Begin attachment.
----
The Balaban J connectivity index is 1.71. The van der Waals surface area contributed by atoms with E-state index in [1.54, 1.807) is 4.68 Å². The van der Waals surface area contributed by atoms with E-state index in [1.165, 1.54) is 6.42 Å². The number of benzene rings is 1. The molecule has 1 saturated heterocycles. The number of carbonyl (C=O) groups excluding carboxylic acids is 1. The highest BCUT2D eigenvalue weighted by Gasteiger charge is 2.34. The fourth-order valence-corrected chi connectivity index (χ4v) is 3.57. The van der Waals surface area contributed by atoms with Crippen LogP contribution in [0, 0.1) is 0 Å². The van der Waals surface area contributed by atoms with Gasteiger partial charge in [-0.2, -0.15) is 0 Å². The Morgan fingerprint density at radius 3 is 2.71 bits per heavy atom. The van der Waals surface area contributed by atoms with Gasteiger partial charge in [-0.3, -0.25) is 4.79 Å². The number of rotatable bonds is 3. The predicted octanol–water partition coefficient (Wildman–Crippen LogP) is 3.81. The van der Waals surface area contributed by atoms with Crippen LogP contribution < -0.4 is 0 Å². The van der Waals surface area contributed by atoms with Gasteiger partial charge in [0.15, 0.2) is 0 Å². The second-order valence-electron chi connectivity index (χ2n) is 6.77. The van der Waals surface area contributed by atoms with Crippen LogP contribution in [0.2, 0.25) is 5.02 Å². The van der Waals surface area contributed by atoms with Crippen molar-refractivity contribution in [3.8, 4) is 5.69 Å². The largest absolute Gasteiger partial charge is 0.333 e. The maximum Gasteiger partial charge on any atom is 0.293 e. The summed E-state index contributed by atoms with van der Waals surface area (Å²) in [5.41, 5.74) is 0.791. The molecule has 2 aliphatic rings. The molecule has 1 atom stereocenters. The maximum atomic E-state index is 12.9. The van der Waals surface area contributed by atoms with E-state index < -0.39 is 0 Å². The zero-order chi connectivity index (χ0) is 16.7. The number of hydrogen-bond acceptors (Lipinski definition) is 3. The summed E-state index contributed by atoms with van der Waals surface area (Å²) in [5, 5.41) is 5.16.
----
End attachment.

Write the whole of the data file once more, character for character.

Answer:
The Balaban J connectivity index is 1.71. The van der Waals surface area contributed by atoms with E-state index in [1.54, 1.807) is 4.68 Å². The van der Waals surface area contributed by atoms with E-state index in [1.165, 1.54) is 6.42 Å². The number of benzene rings is 1. The molecule has 1 saturated heterocycles. The number of carbonyl (C=O) groups excluding carboxylic acids is 1. The highest BCUT2D eigenvalue weighted by Gasteiger charge is 2.34. The fourth-order valence-corrected chi connectivity index (χ4v) is 3.57. The van der Waals surface area contributed by atoms with Crippen LogP contribution in [0, 0.1) is 0 Å². The van der Waals surface area contributed by atoms with Gasteiger partial charge in [-0.2, -0.15) is 0 Å². The Morgan fingerprint density at radius 3 is 2.71 bits per heavy atom. The van der Waals surface area contributed by atoms with Gasteiger partial charge in [-0.3, -0.25) is 4.79 Å². The number of rotatable bonds is 3. The predicted octanol–water partition coefficient (Wildman–Crippen LogP) is 3.81. The van der Waals surface area contributed by atoms with Crippen LogP contribution < -0.4 is 0 Å². The van der Waals surface area contributed by atoms with Gasteiger partial charge in [0.15, 0.2) is 0 Å². The second-order valence-electron chi connectivity index (χ2n) is 6.77. The van der Waals surface area contributed by atoms with Crippen LogP contribution in [0.2, 0.25) is 5.02 Å². The van der Waals surface area contributed by atoms with Crippen molar-refractivity contribution in [3.8, 4) is 5.69 Å². The largest absolute Gasteiger partial charge is 0.333 e. The maximum Gasteiger partial charge on any atom is 0.293 e. The summed E-state index contributed by atoms with van der Waals surface area (Å²) in [5.41, 5.74) is 0.791. The molecule has 2 aliphatic rings. The molecule has 1 atom stereocenters. The maximum atomic E-state index is 12.9. The van der Waals surface area contributed by atoms with E-state index < -0.39 is 0 Å². The zero-order chi connectivity index (χ0) is 16.7. The number of hydrogen-bond acceptors (Lipinski definition) is 3. The summed E-state index contributed by atoms with van der Waals surface area (Å²) in [5, 5.41) is 5.16.